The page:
NEW YORK — Drowning deaths among boaters in Victoria, Australia, fell from almost 60 in the years before a law required everyone to wear a “personal flotation device” to 16 afterwards, according to a new study.
Educational campaigns encouraging life-jacket use may not be enough to get all boaters to wear the vests at all times, but making it mandatory does make a difference, the study team writes in the journal Injury Prevention.
“Why are life jackets important? Because people don’t float,” Dr. Linda Quan told Reuters Health. Quan, an emergency pediatrician at Seattle Children’s Hospital, was not involved in the study but has examined how changes to the law in Washington state improved life-jacket use.
Washington law requires life jackets to be worn by water skiers and others being towed and by boaters on personal watercraft, or jet skis, as well as by children 12 and under in small vessels.
“What we have shown in Washington state is laws work,” she said, adding that most people wear life jackets now due to the legislation.
“So at least in Washington state people follow the law, and we know if they follow the law they will have less risk of drowning,” she said.
By keeping a wearer afloat after falling off a watercraft, life jackets increase the person’s chances of being rescued, according to Lyndal Bugeja of the Coroners Court of Victoria, who led the new study, and her coauthors.
“This study showed a highly significant reduction in drowning deaths following the introduction of compulsory PFD wearing regulation in Victoria in late 2005, heavily influenced by the significant decrease in drowning deaths among occupants of small powerboats,” the authors write.
Before December 1, 2005, Victoria law required boats to carry life jackets for each person onboard, but only children under the age of 10 and water-skiers had to wear them.
The new law implemented at the end of that year requires all occupants of small boats wear life jackets while the boats are in the water. Passengers in larger boats must wear them at times of heightened risk, such as nighttime or when the driver is the only person on the vessel.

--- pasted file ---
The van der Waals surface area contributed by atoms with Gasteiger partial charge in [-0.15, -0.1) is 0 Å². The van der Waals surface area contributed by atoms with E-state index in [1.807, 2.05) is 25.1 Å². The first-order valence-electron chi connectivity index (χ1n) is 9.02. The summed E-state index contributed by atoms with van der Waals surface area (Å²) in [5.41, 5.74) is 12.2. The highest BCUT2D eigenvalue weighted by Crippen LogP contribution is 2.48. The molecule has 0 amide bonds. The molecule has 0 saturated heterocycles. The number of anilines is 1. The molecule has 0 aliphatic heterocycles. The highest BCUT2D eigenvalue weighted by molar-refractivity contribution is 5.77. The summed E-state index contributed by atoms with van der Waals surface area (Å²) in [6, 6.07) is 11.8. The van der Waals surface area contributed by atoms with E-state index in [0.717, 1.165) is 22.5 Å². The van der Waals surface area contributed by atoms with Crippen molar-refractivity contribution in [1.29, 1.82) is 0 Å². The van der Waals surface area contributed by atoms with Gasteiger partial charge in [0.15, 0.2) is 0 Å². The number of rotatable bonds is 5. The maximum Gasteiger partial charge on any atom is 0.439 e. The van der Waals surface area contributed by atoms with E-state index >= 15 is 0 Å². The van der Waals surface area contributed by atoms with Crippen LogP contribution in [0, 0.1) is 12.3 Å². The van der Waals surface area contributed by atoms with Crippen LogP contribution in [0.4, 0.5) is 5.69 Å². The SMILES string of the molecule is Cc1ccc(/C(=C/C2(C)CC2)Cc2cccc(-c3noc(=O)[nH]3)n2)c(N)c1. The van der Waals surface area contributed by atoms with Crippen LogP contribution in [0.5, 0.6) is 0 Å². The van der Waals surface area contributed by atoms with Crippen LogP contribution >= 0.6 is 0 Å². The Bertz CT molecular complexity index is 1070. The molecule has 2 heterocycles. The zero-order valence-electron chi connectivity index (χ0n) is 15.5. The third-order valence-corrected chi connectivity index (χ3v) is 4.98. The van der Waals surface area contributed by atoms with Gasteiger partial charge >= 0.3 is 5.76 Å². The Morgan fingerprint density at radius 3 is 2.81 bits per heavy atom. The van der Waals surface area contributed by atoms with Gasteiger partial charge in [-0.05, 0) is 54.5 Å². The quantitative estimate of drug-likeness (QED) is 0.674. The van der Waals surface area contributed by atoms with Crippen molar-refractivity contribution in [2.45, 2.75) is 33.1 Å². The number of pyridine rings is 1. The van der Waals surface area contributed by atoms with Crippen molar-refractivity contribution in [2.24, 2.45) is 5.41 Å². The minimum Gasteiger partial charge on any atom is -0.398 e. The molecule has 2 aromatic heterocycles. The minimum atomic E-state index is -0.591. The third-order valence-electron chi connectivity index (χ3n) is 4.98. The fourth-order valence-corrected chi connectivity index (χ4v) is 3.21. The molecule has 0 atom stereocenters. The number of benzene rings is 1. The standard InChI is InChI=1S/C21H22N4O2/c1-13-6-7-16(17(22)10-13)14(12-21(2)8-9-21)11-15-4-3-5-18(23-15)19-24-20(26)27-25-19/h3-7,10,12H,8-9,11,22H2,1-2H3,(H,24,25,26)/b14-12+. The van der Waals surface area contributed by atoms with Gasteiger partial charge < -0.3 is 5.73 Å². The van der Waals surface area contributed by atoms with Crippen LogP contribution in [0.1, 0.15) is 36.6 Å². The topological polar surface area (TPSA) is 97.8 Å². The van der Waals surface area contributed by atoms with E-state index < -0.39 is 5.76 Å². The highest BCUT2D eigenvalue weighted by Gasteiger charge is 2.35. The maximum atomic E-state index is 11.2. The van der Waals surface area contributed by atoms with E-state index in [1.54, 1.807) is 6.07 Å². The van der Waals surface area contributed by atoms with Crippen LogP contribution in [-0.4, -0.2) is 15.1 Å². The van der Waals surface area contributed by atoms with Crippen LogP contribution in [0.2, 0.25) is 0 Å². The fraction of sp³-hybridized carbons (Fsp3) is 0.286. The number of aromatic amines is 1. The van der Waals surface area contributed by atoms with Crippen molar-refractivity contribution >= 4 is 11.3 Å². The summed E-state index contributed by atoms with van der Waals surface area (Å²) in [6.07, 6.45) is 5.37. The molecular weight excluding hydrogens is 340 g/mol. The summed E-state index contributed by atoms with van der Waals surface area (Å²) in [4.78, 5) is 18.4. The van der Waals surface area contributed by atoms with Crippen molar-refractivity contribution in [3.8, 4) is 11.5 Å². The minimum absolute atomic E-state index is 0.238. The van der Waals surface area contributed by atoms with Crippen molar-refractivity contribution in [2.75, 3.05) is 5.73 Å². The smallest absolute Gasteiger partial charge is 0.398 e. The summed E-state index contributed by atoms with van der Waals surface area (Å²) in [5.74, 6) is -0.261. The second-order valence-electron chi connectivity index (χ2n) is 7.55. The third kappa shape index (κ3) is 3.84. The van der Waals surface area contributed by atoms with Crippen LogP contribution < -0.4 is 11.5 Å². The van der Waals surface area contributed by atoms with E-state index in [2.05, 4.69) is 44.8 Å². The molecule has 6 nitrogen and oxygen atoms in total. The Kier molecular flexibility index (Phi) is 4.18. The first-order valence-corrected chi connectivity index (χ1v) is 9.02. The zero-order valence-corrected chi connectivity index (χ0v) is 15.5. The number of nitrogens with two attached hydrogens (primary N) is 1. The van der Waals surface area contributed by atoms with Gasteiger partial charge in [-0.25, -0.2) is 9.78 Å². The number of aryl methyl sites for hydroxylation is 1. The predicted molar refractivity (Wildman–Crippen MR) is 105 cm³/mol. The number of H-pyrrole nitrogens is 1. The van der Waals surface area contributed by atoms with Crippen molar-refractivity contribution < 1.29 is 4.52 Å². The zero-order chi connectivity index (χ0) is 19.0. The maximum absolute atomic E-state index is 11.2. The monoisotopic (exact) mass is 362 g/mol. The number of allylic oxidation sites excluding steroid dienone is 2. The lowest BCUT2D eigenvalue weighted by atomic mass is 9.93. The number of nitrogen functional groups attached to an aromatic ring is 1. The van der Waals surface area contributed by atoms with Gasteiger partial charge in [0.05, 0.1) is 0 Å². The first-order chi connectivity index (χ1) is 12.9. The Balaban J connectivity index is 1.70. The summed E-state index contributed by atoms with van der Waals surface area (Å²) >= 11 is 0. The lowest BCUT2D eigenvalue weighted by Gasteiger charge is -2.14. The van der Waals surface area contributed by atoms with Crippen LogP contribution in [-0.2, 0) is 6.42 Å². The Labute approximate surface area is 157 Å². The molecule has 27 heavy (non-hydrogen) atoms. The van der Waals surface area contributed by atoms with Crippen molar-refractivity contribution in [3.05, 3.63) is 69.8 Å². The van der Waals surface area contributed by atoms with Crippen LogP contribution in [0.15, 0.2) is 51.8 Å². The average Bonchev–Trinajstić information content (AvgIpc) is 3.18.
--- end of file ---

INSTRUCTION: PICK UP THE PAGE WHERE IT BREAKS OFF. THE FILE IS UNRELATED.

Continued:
Bugeja and colleagues wanted to examine the impact of these laws so they compared coroners’ records from a six-year period before the regulations went into force, when there were 59 recreational boating drowning deaths, to the five years afterward, when there were 16.
The largest decreases in deaths were seen among people under age 60 and those who were pleasure cruising. No significant change was seen among people fishing.
The researchers also discovered that 11 of the 59 people who drowned before 2005 were wearing life jackets, but two had them on incorrectly and two more had the wrong kind.
In the period after the law took effect, five of the 16 people who drowned were wearing acceptable personal flotation devices, but two of the 16 had the wrong kind and one was worn incorrectly.
“These findings provide further support for the adoption of a regulatory approach, supported by visible promotion and enforcement, to increase PFD wearing in other jurisdictions,” the authors conclude.
The study team acknowledges that other factors may also have affected the number of drownings after the law went into effect. During that period, for example, more boats carried radios and mobile phones, plus alcohol use by boaters declined.
In the U.S., federal law mandates that boats carry life jackets for all passengers, but it does not require that they be worn. All states have regulations about life-jacket use by children, although the requirements vary by age.
Quan believes that most drownings are preventable. But she said consumers need to be careful about how they choose life jackets.
“The only life jackets that people should use are ones that are U.S. Coast Guard approved,” she said.
Quan added that parents need to know how much their children weigh and then the life jackets need to be worn correctly.
“You have to know how to put them on — that means you buckle up everything,” she said.
Quan added that it’s also important for adults to wear life jackets, both to avoid drowning themselves and to set an example.
“If an adult is wearing a life jacket in the boat it’s much more likely that the kids — even a teenager — is going to be wearing a life jacket,” she said. “In other words, role-modeling helps.”